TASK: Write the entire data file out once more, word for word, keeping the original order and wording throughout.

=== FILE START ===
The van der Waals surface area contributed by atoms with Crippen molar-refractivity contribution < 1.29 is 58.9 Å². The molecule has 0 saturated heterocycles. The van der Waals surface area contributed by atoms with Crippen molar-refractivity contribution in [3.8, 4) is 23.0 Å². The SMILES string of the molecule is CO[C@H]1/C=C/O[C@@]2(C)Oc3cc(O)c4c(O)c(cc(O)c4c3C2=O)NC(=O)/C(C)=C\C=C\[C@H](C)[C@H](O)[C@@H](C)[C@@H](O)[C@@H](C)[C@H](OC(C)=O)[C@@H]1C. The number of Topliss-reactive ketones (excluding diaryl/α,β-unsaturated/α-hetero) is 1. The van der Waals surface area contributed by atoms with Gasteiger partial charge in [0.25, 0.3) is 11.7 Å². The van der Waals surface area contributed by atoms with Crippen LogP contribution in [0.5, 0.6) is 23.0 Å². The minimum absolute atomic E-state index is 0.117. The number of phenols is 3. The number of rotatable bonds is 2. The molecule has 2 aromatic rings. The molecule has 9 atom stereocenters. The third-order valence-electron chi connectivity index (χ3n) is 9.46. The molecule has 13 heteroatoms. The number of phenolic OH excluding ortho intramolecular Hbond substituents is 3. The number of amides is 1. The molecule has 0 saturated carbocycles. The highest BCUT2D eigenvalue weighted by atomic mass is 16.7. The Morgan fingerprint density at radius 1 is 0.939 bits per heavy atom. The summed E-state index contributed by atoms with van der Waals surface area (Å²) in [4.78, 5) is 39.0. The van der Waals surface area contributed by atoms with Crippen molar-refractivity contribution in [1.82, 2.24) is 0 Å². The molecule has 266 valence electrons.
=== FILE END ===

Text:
The van der Waals surface area contributed by atoms with Crippen molar-refractivity contribution < 1.29 is 58.9 Å². The molecule has 0 saturated heterocycles. The van der Waals surface area contributed by atoms with Crippen molar-refractivity contribution in [3.8, 4) is 23.0 Å². The SMILES string of the molecule is CO[C@H]1/C=C/O[C@@]2(C)Oc3cc(O)c4c(O)c(cc(O)c4c3C2=O)NC(=O)/C(C)=C\C=C\[C@H](C)[C@H](O)[C@@H](C)[C@@H](O)[C@@H](C)[C@H](OC(C)=O)[C@@H]1C. The number of Topliss-reactive ketones (excluding diaryl/α,β-unsaturated/α-hetero) is 1. The van der Waals surface area contributed by atoms with Gasteiger partial charge in [0.25, 0.3) is 11.7 Å². The van der Waals surface area contributed by atoms with Crippen LogP contribution in [0.5, 0.6) is 23.0 Å². The minimum absolute atomic E-state index is 0.117. The number of phenols is 3. The number of rotatable bonds is 2. The molecule has 2 aromatic rings. The molecule has 9 atom stereocenters. The third-order valence-electron chi connectivity index (χ3n) is 9.46. The molecule has 13 heteroatoms. The number of phenolic OH excluding ortho intramolecular Hbond substituents is 3. The number of amides is 1. The molecule has 0 saturated carbocycles. The highest BCUT2D eigenvalue weighted by atomic mass is 16.7. The Morgan fingerprint density at radius 1 is 0.939 bits per heavy atom. The summed E-state index contributed by atoms with van der Waals surface area (Å²) in [4.78, 5) is 39.0. The van der Waals surface area contributed by atoms with Crippen molar-refractivity contribution in [1.82, 2.24) is 0 Å². The molecule has 266 valence electrons.